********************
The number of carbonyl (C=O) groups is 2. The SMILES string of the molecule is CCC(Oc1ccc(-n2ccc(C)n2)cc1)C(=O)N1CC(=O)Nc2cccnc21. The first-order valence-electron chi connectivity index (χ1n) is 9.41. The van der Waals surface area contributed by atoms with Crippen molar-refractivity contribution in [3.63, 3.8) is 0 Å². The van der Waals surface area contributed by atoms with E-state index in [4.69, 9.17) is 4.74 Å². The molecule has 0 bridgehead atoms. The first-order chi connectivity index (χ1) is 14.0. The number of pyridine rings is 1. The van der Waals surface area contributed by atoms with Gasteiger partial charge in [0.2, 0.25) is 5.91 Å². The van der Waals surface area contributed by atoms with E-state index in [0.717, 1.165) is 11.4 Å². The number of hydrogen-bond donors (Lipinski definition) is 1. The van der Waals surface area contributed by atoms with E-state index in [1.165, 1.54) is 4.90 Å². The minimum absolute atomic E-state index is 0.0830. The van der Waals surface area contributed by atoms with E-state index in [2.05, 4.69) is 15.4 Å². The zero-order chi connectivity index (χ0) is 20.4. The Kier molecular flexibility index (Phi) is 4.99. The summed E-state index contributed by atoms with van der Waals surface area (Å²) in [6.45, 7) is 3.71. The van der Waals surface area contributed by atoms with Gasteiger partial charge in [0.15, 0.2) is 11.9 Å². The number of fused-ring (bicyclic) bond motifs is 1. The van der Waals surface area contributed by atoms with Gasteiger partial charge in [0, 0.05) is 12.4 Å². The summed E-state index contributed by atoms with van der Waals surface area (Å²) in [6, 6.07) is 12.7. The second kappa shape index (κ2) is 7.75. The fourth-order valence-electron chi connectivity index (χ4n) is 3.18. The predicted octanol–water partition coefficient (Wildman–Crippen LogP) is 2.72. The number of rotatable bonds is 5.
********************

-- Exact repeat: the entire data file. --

The number of carbonyl (C=O) groups is 2. The SMILES string of the molecule is CCC(Oc1ccc(-n2ccc(C)n2)cc1)C(=O)N1CC(=O)Nc2cccnc21. The first-order valence-electron chi connectivity index (χ1n) is 9.41. The van der Waals surface area contributed by atoms with Crippen molar-refractivity contribution in [3.63, 3.8) is 0 Å². The van der Waals surface area contributed by atoms with E-state index in [4.69, 9.17) is 4.74 Å². The molecule has 0 bridgehead atoms. The first-order chi connectivity index (χ1) is 14.0. The number of pyridine rings is 1. The van der Waals surface area contributed by atoms with Gasteiger partial charge in [0.2, 0.25) is 5.91 Å². The van der Waals surface area contributed by atoms with E-state index in [0.717, 1.165) is 11.4 Å². The number of hydrogen-bond donors (Lipinski definition) is 1. The van der Waals surface area contributed by atoms with E-state index in [1.165, 1.54) is 4.90 Å². The minimum absolute atomic E-state index is 0.0830. The van der Waals surface area contributed by atoms with E-state index in [2.05, 4.69) is 15.4 Å². The zero-order chi connectivity index (χ0) is 20.4. The Kier molecular flexibility index (Phi) is 4.99. The summed E-state index contributed by atoms with van der Waals surface area (Å²) in [6.45, 7) is 3.71. The van der Waals surface area contributed by atoms with Gasteiger partial charge in [0.15, 0.2) is 11.9 Å². The number of fused-ring (bicyclic) bond motifs is 1. The van der Waals surface area contributed by atoms with Gasteiger partial charge in [0, 0.05) is 12.4 Å². The summed E-state index contributed by atoms with van der Waals surface area (Å²) in [6, 6.07) is 12.7. The second kappa shape index (κ2) is 7.75. The fourth-order valence-electron chi connectivity index (χ4n) is 3.18. The predicted octanol–water partition coefficient (Wildman–Crippen LogP) is 2.72. The number of rotatable bonds is 5.